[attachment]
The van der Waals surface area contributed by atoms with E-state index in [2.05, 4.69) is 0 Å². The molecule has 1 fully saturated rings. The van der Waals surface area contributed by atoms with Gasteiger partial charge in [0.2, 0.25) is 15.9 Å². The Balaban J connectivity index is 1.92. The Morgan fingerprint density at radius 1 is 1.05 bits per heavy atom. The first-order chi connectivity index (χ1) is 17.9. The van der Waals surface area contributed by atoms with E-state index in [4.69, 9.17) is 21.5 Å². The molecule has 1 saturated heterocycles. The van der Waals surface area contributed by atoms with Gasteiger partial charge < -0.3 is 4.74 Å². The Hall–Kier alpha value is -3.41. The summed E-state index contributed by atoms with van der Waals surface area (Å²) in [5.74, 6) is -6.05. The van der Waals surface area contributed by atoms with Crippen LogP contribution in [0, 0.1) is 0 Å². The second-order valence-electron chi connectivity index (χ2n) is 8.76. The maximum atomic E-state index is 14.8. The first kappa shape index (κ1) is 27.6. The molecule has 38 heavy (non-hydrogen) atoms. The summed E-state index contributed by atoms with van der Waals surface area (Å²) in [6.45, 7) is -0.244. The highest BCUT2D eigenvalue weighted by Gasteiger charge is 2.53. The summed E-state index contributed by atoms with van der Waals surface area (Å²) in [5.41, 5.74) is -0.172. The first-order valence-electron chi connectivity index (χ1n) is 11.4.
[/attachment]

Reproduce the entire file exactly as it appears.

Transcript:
The van der Waals surface area contributed by atoms with E-state index in [2.05, 4.69) is 0 Å². The molecule has 1 fully saturated rings. The van der Waals surface area contributed by atoms with Gasteiger partial charge in [0.2, 0.25) is 15.9 Å². The Balaban J connectivity index is 1.92. The Morgan fingerprint density at radius 1 is 1.05 bits per heavy atom. The first-order chi connectivity index (χ1) is 17.9. The van der Waals surface area contributed by atoms with E-state index in [4.69, 9.17) is 21.5 Å². The molecule has 1 saturated heterocycles. The van der Waals surface area contributed by atoms with Gasteiger partial charge < -0.3 is 4.74 Å². The Hall–Kier alpha value is -3.41. The summed E-state index contributed by atoms with van der Waals surface area (Å²) in [5.74, 6) is -6.05. The van der Waals surface area contributed by atoms with Crippen LogP contribution in [0, 0.1) is 0 Å². The second-order valence-electron chi connectivity index (χ2n) is 8.76. The maximum atomic E-state index is 14.8. The first kappa shape index (κ1) is 27.6. The molecule has 38 heavy (non-hydrogen) atoms. The summed E-state index contributed by atoms with van der Waals surface area (Å²) in [6.45, 7) is -0.244. The highest BCUT2D eigenvalue weighted by Gasteiger charge is 2.53. The summed E-state index contributed by atoms with van der Waals surface area (Å²) in [5.41, 5.74) is -0.172. The first-order valence-electron chi connectivity index (χ1n) is 11.4.